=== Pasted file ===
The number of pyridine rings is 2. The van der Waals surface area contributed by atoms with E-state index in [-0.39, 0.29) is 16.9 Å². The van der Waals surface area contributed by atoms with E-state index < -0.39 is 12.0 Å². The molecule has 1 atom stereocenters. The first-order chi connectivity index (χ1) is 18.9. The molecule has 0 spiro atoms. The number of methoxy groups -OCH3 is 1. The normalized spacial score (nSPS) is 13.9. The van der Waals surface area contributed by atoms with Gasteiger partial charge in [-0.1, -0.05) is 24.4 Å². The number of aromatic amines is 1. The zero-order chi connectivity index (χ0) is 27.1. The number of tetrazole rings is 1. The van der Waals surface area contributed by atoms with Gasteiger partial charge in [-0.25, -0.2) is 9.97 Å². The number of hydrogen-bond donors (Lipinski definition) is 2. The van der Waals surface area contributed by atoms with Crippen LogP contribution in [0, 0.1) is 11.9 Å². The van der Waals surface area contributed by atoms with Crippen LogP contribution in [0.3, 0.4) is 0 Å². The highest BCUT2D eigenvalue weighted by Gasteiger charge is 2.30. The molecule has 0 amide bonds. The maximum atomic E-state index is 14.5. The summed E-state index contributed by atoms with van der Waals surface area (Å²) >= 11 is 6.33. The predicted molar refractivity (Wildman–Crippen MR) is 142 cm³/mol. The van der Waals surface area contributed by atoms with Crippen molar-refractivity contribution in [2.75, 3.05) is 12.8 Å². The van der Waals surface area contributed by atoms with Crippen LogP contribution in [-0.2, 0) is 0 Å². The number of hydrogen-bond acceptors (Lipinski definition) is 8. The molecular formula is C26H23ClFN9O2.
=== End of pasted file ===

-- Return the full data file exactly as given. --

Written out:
The number of pyridine rings is 2. The van der Waals surface area contributed by atoms with E-state index in [-0.39, 0.29) is 16.9 Å². The van der Waals surface area contributed by atoms with E-state index < -0.39 is 12.0 Å². The molecule has 1 atom stereocenters. The first-order chi connectivity index (χ1) is 18.9. The molecule has 0 spiro atoms. The number of methoxy groups -OCH3 is 1. The normalized spacial score (nSPS) is 13.9. The van der Waals surface area contributed by atoms with Gasteiger partial charge in [-0.1, -0.05) is 24.4 Å². The number of aromatic amines is 1. The zero-order chi connectivity index (χ0) is 27.1. The number of tetrazole rings is 1. The van der Waals surface area contributed by atoms with Gasteiger partial charge in [-0.25, -0.2) is 9.97 Å². The number of hydrogen-bond donors (Lipinski definition) is 2. The van der Waals surface area contributed by atoms with Crippen LogP contribution in [0, 0.1) is 11.9 Å². The van der Waals surface area contributed by atoms with Crippen LogP contribution in [0.3, 0.4) is 0 Å². The highest BCUT2D eigenvalue weighted by Gasteiger charge is 2.30. The molecule has 0 amide bonds. The maximum atomic E-state index is 14.5. The summed E-state index contributed by atoms with van der Waals surface area (Å²) >= 11 is 6.33. The predicted molar refractivity (Wildman–Crippen MR) is 142 cm³/mol. The van der Waals surface area contributed by atoms with Crippen molar-refractivity contribution in [2.75, 3.05) is 12.8 Å². The van der Waals surface area contributed by atoms with Crippen LogP contribution in [-0.2, 0) is 0 Å². The number of hydrogen-bond acceptors (Lipinski definition) is 8. The molecular formula is C26H23ClFN9O2.